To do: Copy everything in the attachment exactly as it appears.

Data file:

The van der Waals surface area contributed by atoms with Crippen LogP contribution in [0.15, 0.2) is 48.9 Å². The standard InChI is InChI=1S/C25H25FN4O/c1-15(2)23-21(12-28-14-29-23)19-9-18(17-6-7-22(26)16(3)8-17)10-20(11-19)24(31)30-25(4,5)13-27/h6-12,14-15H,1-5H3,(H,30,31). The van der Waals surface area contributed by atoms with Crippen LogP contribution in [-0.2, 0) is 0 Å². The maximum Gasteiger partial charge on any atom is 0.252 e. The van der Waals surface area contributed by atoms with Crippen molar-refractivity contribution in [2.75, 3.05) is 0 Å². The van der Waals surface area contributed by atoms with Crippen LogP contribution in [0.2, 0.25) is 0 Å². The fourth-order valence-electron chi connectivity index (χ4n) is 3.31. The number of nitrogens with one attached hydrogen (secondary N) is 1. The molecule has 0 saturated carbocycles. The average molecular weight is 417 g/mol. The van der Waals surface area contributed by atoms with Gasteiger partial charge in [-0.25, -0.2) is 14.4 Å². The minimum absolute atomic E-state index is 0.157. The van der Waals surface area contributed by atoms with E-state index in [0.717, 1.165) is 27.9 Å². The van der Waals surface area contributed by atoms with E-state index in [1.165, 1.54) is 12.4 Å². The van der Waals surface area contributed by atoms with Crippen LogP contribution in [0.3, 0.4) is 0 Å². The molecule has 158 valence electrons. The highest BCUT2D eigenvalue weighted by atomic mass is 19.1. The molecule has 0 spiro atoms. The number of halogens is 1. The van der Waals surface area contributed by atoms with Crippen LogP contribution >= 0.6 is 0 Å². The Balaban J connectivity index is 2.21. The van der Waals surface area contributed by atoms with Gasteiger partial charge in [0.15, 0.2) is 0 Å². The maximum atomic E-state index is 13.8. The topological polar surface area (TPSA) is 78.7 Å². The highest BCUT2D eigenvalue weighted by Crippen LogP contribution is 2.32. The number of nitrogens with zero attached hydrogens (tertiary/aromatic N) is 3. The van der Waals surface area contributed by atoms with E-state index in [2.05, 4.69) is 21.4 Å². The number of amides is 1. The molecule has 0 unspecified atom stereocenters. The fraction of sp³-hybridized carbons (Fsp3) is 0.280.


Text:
The van der Waals surface area contributed by atoms with Crippen LogP contribution in [0.15, 0.2) is 48.9 Å². The standard InChI is InChI=1S/C25H25FN4O/c1-15(2)23-21(12-28-14-29-23)19-9-18(17-6-7-22(26)16(3)8-17)10-20(11-19)24(31)30-25(4,5)13-27/h6-12,14-15H,1-5H3,(H,30,31). The van der Waals surface area contributed by atoms with Crippen LogP contribution in [-0.2, 0) is 0 Å². The maximum Gasteiger partial charge on any atom is 0.252 e. The van der Waals surface area contributed by atoms with Crippen molar-refractivity contribution in [2.75, 3.05) is 0 Å². The van der Waals surface area contributed by atoms with Crippen LogP contribution in [0.2, 0.25) is 0 Å². The fourth-order valence-electron chi connectivity index (χ4n) is 3.31. The number of nitrogens with one attached hydrogen (secondary N) is 1. The molecule has 0 saturated carbocycles. The average molecular weight is 417 g/mol. The van der Waals surface area contributed by atoms with Gasteiger partial charge in [-0.25, -0.2) is 14.4 Å². The minimum absolute atomic E-state index is 0.157. The van der Waals surface area contributed by atoms with E-state index in [0.717, 1.165) is 27.9 Å². The van der Waals surface area contributed by atoms with E-state index in [1.165, 1.54) is 12.4 Å². The van der Waals surface area contributed by atoms with Crippen LogP contribution in [0.3, 0.4) is 0 Å². The molecule has 158 valence electrons. The highest BCUT2D eigenvalue weighted by atomic mass is 19.1. The molecule has 0 spiro atoms. The number of halogens is 1. The van der Waals surface area contributed by atoms with Crippen LogP contribution >= 0.6 is 0 Å². The Balaban J connectivity index is 2.21. The van der Waals surface area contributed by atoms with Gasteiger partial charge in [0.15, 0.2) is 0 Å². The maximum atomic E-state index is 13.8. The topological polar surface area (TPSA) is 78.7 Å². The highest BCUT2D eigenvalue weighted by Crippen LogP contribution is 2.32. The number of nitrogens with zero attached hydrogens (tertiary/aromatic N) is 3. The van der Waals surface area contributed by atoms with E-state index in [2.05, 4.69) is 21.4 Å². The number of amides is 1. The molecule has 0 unspecified atom stereocenters. The fraction of sp³-hybridized carbons (Fsp3) is 0.280.